I have had a few fiery experiences in which prayers were graciously answered my way -- a child who survived a ruptured spleen, a grandchild born way to early who survived and thrived, two sons and a daughter-in-law who have survived military deployments and returned home in one piece. But I have also seen others far more faithful than I who didn't get the results prayed for. One dear friend who, like me, had five children, but three of hers were living with Jesus from infanthood. A week before she died she told me she was blessed beyond measure with her two living children, knowing without a doubt that God has been good to her. I have watched faithful, praying parents stand at the grave's of their children fully believing God could heal but He had every right to chose how he healed . They at times did wish it had been here, not in heaven. But in the midst of grief trusted God's sovereignty over their lives. And I have friends who attend our church and who have a solid faith whose child didn't make it home from the same war my sons fought. We grieved, but we grieved with hope.  
Hebrews chapter 11 makes it so clear to us that what is important is that we be found faithful and that God honors faith in different ways. Sometimes He honors it through miracles, promises fulfilled, and in answered prayer and sometimes not.
I have got to remember the key verse today..."These all died in faith, not having received the things promised, but having seen them and greeted them from afar, and having acknowledged that they were strangers and exiles on the earth."
Oh that I would hold, loosely the things of this earth. Understanding that verse frees me from the irrational guilt of wondering if I prayed hard enough, often enough, or sincerely enough when God answers prayers differently than I asked. Maybe the key to accepting God's sovereignty is accepting the truth that my real home is heaven and that the here and now is, well, essentially living in exile and to be His child means living with the desire for a better country, while being contented in the here and now.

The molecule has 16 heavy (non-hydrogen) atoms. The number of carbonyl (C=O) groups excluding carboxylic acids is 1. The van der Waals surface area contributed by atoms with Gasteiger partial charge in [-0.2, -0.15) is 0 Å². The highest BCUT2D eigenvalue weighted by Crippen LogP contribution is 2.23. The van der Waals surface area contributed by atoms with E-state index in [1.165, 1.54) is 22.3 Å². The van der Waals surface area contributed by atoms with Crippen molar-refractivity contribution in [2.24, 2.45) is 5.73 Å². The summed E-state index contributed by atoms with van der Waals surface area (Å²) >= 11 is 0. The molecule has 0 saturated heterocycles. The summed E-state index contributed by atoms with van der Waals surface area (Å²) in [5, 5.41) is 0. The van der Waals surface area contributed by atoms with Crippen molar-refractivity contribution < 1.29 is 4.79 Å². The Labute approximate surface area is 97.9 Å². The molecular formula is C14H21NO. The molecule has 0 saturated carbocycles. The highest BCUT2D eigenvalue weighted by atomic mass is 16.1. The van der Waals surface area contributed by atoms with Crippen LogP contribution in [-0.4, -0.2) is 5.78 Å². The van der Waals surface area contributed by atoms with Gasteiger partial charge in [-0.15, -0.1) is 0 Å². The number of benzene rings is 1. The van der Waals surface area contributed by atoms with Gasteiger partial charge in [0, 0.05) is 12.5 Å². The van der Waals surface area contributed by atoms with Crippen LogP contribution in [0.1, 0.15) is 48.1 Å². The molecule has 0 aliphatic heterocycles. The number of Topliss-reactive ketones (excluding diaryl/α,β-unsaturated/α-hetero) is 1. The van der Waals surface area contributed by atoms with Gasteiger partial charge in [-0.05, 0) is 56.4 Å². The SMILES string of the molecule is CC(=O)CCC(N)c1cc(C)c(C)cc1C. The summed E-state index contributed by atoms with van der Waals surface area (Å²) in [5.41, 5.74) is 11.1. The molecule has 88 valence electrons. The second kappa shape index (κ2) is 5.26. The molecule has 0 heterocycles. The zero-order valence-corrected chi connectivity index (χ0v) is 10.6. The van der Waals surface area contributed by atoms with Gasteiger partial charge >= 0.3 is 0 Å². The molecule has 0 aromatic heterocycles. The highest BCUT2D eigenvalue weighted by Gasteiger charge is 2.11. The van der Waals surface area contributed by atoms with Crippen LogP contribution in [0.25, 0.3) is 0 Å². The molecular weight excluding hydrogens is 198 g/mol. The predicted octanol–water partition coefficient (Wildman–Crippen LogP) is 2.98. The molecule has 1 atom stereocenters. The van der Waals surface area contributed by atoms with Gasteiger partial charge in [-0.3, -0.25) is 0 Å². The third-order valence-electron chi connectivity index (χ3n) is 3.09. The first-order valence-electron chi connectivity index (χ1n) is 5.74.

Our God is so different than the king in the story. He didn't throw us away when we have failed to worship Him with our words, our actions, or our lifestyles. Instead, He sent His son to bear His wrath for our sin by having Jesus die in our place on the cross. He didn't draw us to Himself by instilling fear in us. Instead, He used His perfect love fulfilled in the cross to cast out our fear of judgment. This enables us to worship in adoration instead of fear! And that, in a nutshell, is the grace and the mercy that flowed from the heart of our God.        


Several years ago I realized that I often sped through my Scripture reading and gave it little thought. Yet, when I had meaningful conversations with friends or family members I replayed them over and over in my head. One day it occurred to me, that if I thought more about what God says in his word that I would not only know more about Him, but I would come to know Him in a personal way. I would know more about His thoughts, His character, His intentions, His passions, and His actions. So, I began to take one verse at a time and think on it and then journal about it. At the time I was served as a volunteer in youth ministry and shared my “Thoughts on God” with those girls. For a while I have been rewriting and posting them on this blog. I have realized when I am in the Word or move through my day focusing on God's presence that I have wonderful opportunities to Meet God in the Everyday. The Everyday can include storms, blessings, hard things, scary things, exciting things...just any where, anyplace, any time. I hope that you will be able to engage with what I write with both your head and your heart. I also hope you will be challenged to love, trust, and know the God of the Scriptures. It is my prayer that as you read you will experience Him at a deeper level and share pieces of your journey in the comments. It is my desire that we form a safe community of believers who pursue the God who loves us radically, eternally, and without reserve. As a precious pastor once told me, "Don't forget, Wendy, God is Good!" I find myself compelled by His Goodness and His Love to share so others can know Him through all the ups and downs of life. Please feel free to dialogue back and to share how each passage impacts you. If if there is a passage you would like me to write on or if you would like to be a guest blogger, please let me know. I am just learning to navigate this blog and appreciate the kind comments you have made in the past...I promise I will even try to respond if you leave a note. If you are blessed please share the blog with friends!